Cherry Creek School District Eliminates Valedictorian for All Schools

Is being valedictorian worth it anymore?

Cherry+Creek+School+District+Eliminates+Valedictorian+for+All+Schools

Simone Van de Sande, Staffer

Nearly 90 percent [of valedictorians followed in one study] are now in professional careers with 40 percent in the highest tier jobs. They are reliable, consistent, and well-adjusted, and by all measures the majority have good lives. But how many of these number-one high school performers go on to change the world, run the world, or impress the world? The answer seems to be clear; zero.”

— Kevin McMullin

 

Freshman Madisyn Lyninger has been longing to get Valedictorian since the 6th grade.

“I want to follow in my mother’s footsteps, I wanted to get the approval of my mother since she was a valedictorian,” Lyninger said.

Valedictorian, to many, is achieving something of great value.

Lyninger was one among many students who were shocked to hear the district announcing the elimination of valedictorian after the graduating class of 2026.

In spring, district leaders sent an email to guardians all over the Cherry Creek School District stating, “The practices of class rank and valedictorian status are outdated and inconsistent with what we know and believe of our students. We believe all students can learn at high levels, and learning is not a competition.”

A number of students found this unfair, eliminating a long-held tradition. Senior Nicole sparks is one of them, a 4.0 GPA student competing for Valedictorian.

“I don’t necessarily think that it’s fair. I know a lot of students have been and still are working hard to maintain their grades,” Sparks said.

It doesn’t have to be proven that students put in effort for themselves to academically look the best.

“The truth about college admissions, and things of that sort, don’t carry the weight that they once did, especially when schools are having 9-15 valedictorians.” Michael Ady said, coordinator for the IB and AP programs.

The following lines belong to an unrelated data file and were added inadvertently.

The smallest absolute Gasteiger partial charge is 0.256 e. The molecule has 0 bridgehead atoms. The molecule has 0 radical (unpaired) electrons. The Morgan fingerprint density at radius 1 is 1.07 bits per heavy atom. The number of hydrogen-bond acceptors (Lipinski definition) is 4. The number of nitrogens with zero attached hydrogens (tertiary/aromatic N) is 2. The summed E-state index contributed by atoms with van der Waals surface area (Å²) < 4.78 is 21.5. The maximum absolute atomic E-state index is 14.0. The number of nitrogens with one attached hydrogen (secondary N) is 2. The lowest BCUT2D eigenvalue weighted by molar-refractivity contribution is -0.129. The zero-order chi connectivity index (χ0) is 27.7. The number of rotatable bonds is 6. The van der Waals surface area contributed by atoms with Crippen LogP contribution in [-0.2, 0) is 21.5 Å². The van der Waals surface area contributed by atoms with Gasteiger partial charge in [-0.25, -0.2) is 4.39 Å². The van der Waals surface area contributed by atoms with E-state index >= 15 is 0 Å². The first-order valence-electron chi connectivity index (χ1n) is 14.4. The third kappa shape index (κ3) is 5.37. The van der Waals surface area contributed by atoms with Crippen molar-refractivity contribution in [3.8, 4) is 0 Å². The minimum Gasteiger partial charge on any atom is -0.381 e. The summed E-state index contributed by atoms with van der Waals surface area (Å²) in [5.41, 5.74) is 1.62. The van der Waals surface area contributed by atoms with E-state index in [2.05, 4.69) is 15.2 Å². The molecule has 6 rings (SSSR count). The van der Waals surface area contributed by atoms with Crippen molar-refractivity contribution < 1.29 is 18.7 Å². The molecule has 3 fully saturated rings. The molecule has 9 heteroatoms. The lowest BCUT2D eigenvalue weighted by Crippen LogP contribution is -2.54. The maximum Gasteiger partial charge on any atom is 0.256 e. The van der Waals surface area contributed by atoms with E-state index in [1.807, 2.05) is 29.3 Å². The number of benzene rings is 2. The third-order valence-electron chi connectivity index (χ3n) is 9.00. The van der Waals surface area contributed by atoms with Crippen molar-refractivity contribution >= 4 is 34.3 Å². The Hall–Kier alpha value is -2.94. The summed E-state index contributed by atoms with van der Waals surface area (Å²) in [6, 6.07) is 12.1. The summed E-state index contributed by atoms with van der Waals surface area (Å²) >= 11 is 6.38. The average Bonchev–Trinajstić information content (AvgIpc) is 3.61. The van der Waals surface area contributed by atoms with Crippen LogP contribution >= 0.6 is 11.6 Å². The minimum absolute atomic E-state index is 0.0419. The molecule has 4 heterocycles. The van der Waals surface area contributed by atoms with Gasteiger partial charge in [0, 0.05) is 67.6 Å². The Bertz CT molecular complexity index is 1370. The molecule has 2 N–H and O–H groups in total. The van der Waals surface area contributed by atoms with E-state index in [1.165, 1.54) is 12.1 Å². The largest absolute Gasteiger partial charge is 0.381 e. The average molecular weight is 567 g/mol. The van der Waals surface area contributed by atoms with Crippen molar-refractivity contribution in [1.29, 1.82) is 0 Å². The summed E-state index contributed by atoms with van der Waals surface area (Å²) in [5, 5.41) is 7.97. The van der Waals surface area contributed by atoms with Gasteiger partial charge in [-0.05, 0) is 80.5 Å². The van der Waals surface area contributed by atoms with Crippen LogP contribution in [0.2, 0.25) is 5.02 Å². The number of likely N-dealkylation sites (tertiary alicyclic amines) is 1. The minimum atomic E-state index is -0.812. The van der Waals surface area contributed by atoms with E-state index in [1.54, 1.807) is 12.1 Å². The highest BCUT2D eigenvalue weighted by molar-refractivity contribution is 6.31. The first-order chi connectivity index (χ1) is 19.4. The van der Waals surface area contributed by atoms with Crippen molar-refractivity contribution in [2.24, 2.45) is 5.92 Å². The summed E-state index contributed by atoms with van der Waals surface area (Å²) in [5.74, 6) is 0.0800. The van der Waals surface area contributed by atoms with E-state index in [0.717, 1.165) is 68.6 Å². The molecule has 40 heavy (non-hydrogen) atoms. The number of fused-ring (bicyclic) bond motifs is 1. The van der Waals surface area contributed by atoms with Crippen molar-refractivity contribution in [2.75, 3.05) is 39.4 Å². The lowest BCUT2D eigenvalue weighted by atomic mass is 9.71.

Valedictorian does not hold the power that it is used to, straying from the traditional one-student per grade rule.

CCSD recognizes that the valedictorian position isn’t what it used to be.

The email stated, “We found an inconsistency among our schools in the number of valedictorians, qualifications of valedictorian status, and a misunderstanding of what valedictorian is.”

Many authorities in the school district believe that the valedictorian position strays from what it once was, holding less academic power than it has in the past.

With there being a very small percentage of kids affected by the change regarding the valedictorian position, eliminating valedictorian doesn’t seem to be an issue for the district’s authoritative figures.

“We will continue to acknowledge the academic achievements of our students throughout various other ways (i.e., honor roll, GPA cords at graduation, department of school-specific awards, etc.) To ensure we are in alignment with colleges and universities’ admission processes,” CCSD said.

With there being a small percentage affected by Valedictorian the CCSD feels that taking valedictorian away will not harm the academic success in the school district, but will also “take away unnecessary pressure” put on the students.

Many parents and guardians are curious as to what the outcome will be after dismissing the valedictorian.

Over nearly 90% of valedictorians are successful, and 40% have high-tier jobs, according to Kevin McMullin, college admissions assist for students, parents and counselors.

“They are reliable, consistent, and well adjusted, and by all measures, the majority have good lives. But how many of these number-one high school performances go to change the world, run the world or impress the world? The answer seems to be; zero,” McMullin said.

Although many of these highly academically driven students go on to be successful in life, none of them seem to have a big enough impact on the world today.

As known, many past valedictorians end up being successful, though many “hate talking about it,” Ady said, “handful of adults get embarrassed to talk about it, almost as if they feel people are gonna make fun of them for it.”

The shift between walking up onto the stage and being proud of what you did, and years later being embarrassed to talk about it shifts the atmosphere of the situation.